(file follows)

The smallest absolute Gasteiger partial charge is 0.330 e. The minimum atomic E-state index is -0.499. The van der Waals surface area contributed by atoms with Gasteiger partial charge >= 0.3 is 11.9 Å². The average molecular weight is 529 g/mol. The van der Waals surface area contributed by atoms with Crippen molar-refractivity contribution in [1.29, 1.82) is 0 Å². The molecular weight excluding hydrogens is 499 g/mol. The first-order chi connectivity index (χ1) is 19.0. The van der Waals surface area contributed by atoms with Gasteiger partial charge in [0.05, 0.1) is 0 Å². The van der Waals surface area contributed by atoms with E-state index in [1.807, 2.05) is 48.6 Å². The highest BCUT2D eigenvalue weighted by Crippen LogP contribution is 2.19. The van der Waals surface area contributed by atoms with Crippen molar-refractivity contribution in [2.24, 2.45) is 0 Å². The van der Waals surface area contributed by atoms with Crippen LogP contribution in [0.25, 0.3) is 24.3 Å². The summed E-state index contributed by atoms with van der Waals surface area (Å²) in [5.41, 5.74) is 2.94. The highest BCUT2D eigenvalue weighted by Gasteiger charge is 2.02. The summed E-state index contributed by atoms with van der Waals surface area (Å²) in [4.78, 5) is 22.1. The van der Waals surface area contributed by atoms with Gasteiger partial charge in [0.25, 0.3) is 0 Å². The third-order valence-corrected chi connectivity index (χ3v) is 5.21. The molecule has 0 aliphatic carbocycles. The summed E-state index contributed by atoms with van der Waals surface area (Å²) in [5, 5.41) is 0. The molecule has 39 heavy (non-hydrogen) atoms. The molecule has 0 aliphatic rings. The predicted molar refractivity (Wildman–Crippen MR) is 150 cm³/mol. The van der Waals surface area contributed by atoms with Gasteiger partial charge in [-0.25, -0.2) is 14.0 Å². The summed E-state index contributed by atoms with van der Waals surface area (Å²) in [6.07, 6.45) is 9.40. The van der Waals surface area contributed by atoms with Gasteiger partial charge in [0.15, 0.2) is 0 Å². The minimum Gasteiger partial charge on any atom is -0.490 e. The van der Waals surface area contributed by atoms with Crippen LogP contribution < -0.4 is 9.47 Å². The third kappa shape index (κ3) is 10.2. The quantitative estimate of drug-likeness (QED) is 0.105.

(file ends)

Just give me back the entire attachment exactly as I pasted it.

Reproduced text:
The smallest absolute Gasteiger partial charge is 0.330 e. The minimum atomic E-state index is -0.499. The van der Waals surface area contributed by atoms with Gasteiger partial charge >= 0.3 is 11.9 Å². The average molecular weight is 529 g/mol. The van der Waals surface area contributed by atoms with Crippen molar-refractivity contribution in [1.29, 1.82) is 0 Å². The molecular weight excluding hydrogens is 499 g/mol. The first-order chi connectivity index (χ1) is 19.0. The van der Waals surface area contributed by atoms with Gasteiger partial charge in [0.05, 0.1) is 0 Å². The van der Waals surface area contributed by atoms with E-state index in [1.807, 2.05) is 48.6 Å². The highest BCUT2D eigenvalue weighted by Crippen LogP contribution is 2.19. The van der Waals surface area contributed by atoms with Crippen molar-refractivity contribution in [2.24, 2.45) is 0 Å². The van der Waals surface area contributed by atoms with Crippen LogP contribution in [0.25, 0.3) is 24.3 Å². The summed E-state index contributed by atoms with van der Waals surface area (Å²) in [5.41, 5.74) is 2.94. The highest BCUT2D eigenvalue weighted by Gasteiger charge is 2.02. The summed E-state index contributed by atoms with van der Waals surface area (Å²) in [4.78, 5) is 22.1. The van der Waals surface area contributed by atoms with Gasteiger partial charge in [0.25, 0.3) is 0 Å². The third-order valence-corrected chi connectivity index (χ3v) is 5.21. The molecule has 0 aliphatic carbocycles. The summed E-state index contributed by atoms with van der Waals surface area (Å²) in [5, 5.41) is 0. The molecule has 39 heavy (non-hydrogen) atoms. The molecule has 0 aliphatic rings. The predicted molar refractivity (Wildman–Crippen MR) is 150 cm³/mol. The van der Waals surface area contributed by atoms with Gasteiger partial charge in [-0.25, -0.2) is 14.0 Å². The summed E-state index contributed by atoms with van der Waals surface area (Å²) in [6.07, 6.45) is 9.40. The van der Waals surface area contributed by atoms with Gasteiger partial charge in [0.15, 0.2) is 0 Å². The minimum Gasteiger partial charge on any atom is -0.490 e. The van der Waals surface area contributed by atoms with Crippen LogP contribution < -0.4 is 9.47 Å². The third kappa shape index (κ3) is 10.2. The quantitative estimate of drug-likeness (QED) is 0.105.